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02.04.2012 | KeepLoop magnification and resolution

KeepLoop lens can’t be directly compared to a standard microscope lens. The main reason for this is the fact that it is only one part of a whole optical system, which is formed when our device is placed on top of the master device camera optics. Properties like focal length, f#, FOV (field of view) and optical power of the whole system are determined by the combination or our lens and the master device objective.

Optical magnification of the KeepLoop extreme-macro-lens in combination with the device camera objective has the approximate ratio of 1:2. This means that if the camera sensor has pixel size of e.g. 1.4 µm, the area that one single pixel sees on the imaged object is roughly double in size, 2.8µm. Aberrations in the whole optical system blur the image, so the actual resolution is much less than what would be expected from the theoretical optical magnification value alone. It is also not possible to reliably resolve features that fill only one pixel, as there is the possibility that the feature falls directly between two pixels and they both show the same information. Theoretically, two side-by-side pixels can be seen as adequate, but 3 - 5 pixels are needed for reliable outcome. In practice, the KeepLoop lens can resolve object features that are below 10 µm (0.01 mm) in size. The final resolution is determined by the pixel size and optical properties of the camera objective. Current high-end mobile cameras have smaller pixels (still above 1 µm) as well as better optics and the resolution with the microscope can be as good as ~6 µm.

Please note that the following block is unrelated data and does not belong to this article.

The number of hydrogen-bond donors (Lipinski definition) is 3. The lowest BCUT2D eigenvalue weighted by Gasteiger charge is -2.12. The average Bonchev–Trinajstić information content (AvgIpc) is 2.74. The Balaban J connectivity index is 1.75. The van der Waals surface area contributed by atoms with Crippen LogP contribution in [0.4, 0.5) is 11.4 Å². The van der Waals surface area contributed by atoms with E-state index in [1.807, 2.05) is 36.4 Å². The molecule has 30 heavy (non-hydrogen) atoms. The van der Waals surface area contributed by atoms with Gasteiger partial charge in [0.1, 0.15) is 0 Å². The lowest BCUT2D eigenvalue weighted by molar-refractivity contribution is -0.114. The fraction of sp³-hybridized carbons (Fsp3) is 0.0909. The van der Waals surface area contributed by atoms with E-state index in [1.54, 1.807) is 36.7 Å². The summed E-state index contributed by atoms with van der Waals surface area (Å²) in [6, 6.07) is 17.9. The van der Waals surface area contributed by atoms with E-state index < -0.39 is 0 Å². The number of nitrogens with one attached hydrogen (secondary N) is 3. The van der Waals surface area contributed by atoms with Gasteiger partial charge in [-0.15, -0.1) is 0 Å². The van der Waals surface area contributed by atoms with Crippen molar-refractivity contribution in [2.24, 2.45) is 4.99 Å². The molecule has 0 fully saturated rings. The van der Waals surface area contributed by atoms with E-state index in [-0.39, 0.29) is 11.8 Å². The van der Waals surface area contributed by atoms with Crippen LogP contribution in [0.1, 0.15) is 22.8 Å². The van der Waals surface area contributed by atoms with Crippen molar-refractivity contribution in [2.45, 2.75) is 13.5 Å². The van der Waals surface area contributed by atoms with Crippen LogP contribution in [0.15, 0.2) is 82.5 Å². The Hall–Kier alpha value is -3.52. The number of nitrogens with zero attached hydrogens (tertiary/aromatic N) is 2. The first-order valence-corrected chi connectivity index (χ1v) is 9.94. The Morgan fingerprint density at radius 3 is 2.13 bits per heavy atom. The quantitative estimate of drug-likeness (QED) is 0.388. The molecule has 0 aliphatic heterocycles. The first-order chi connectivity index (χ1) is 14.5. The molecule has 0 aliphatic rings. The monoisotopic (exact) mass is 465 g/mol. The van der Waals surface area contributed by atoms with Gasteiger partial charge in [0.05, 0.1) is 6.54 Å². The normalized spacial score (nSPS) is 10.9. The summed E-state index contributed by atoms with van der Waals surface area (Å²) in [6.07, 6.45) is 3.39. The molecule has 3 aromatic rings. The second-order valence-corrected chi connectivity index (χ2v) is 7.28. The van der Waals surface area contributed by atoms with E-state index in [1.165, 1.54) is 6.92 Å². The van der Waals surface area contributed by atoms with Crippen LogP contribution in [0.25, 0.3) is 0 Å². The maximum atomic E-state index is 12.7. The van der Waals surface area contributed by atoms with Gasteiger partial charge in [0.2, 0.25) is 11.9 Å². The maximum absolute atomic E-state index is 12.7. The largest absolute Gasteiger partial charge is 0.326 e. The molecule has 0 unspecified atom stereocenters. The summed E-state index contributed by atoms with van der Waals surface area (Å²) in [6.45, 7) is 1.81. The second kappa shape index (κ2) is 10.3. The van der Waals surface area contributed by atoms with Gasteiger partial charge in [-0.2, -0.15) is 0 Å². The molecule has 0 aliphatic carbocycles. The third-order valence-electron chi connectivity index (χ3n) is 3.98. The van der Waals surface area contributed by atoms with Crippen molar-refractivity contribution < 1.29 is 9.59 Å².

As KeepLoop is used only for digital imaging, the magnification of our microscope is mainly determined by the display device. When the digital image recorded with the CMOS sensor is displayed on a larger screen, the final magnification is determined purely as the ratio between the imaged area on the object and the visible area on the screen. The extreme-macro-lens typically makes a good image over an area, which is between 2 – 4 mm wide and 1.5 – 3 mm high. Example: If an object area of 3 mm x 4 mm is imaged with the mobile microscope and the image is displayed with a 10” tablet, the magnification of the image is around 50x. But if the same image is displayed with a full HD projector showing a 100” image, the magnification can be as high as 500x. As the digital image is displayed on a big screen, the eye sees also the enlarged matrix of pixels. This means that the significant factor is not the magnification, but the quality of the optics and mainly resolution of the lens system.

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